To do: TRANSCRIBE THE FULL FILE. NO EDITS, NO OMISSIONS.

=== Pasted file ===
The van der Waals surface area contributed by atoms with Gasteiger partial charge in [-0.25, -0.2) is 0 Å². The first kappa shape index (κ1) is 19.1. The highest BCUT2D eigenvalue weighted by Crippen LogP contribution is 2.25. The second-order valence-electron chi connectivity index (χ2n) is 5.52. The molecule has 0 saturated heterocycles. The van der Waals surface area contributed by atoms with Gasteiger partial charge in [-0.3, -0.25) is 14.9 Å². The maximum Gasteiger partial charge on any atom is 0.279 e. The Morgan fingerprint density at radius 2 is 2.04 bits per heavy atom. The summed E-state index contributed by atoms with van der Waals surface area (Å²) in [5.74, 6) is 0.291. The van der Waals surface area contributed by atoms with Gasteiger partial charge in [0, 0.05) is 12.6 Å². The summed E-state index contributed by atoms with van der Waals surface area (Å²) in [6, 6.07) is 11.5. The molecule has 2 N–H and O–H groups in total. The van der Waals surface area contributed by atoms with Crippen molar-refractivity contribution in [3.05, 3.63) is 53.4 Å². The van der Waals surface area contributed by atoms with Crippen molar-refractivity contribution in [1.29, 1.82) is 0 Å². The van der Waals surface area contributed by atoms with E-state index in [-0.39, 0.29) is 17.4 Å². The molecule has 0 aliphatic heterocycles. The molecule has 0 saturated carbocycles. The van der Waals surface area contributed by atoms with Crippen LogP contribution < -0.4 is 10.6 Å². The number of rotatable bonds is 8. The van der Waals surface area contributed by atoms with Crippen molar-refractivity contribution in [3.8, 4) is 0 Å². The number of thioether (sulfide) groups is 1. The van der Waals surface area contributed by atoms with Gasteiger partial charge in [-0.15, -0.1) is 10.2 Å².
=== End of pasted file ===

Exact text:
The van der Waals surface area contributed by atoms with Gasteiger partial charge in [-0.25, -0.2) is 0 Å². The first kappa shape index (κ1) is 19.1. The highest BCUT2D eigenvalue weighted by Crippen LogP contribution is 2.25. The second-order valence-electron chi connectivity index (χ2n) is 5.52. The molecule has 0 saturated heterocycles. The van der Waals surface area contributed by atoms with Gasteiger partial charge in [-0.3, -0.25) is 14.9 Å². The maximum Gasteiger partial charge on any atom is 0.279 e. The Morgan fingerprint density at radius 2 is 2.04 bits per heavy atom. The summed E-state index contributed by atoms with van der Waals surface area (Å²) in [5.74, 6) is 0.291. The van der Waals surface area contributed by atoms with Gasteiger partial charge in [0, 0.05) is 12.6 Å². The summed E-state index contributed by atoms with van der Waals surface area (Å²) in [6, 6.07) is 11.5. The molecule has 2 N–H and O–H groups in total. The van der Waals surface area contributed by atoms with Crippen molar-refractivity contribution in [3.05, 3.63) is 53.4 Å². The van der Waals surface area contributed by atoms with Crippen molar-refractivity contribution in [1.29, 1.82) is 0 Å². The van der Waals surface area contributed by atoms with E-state index in [-0.39, 0.29) is 17.4 Å². The molecule has 0 aliphatic heterocycles. The molecule has 0 saturated carbocycles. The van der Waals surface area contributed by atoms with Crippen LogP contribution < -0.4 is 10.6 Å². The number of rotatable bonds is 8. The van der Waals surface area contributed by atoms with Crippen molar-refractivity contribution in [3.8, 4) is 0 Å². The number of thioether (sulfide) groups is 1. The van der Waals surface area contributed by atoms with Gasteiger partial charge in [-0.15, -0.1) is 10.2 Å².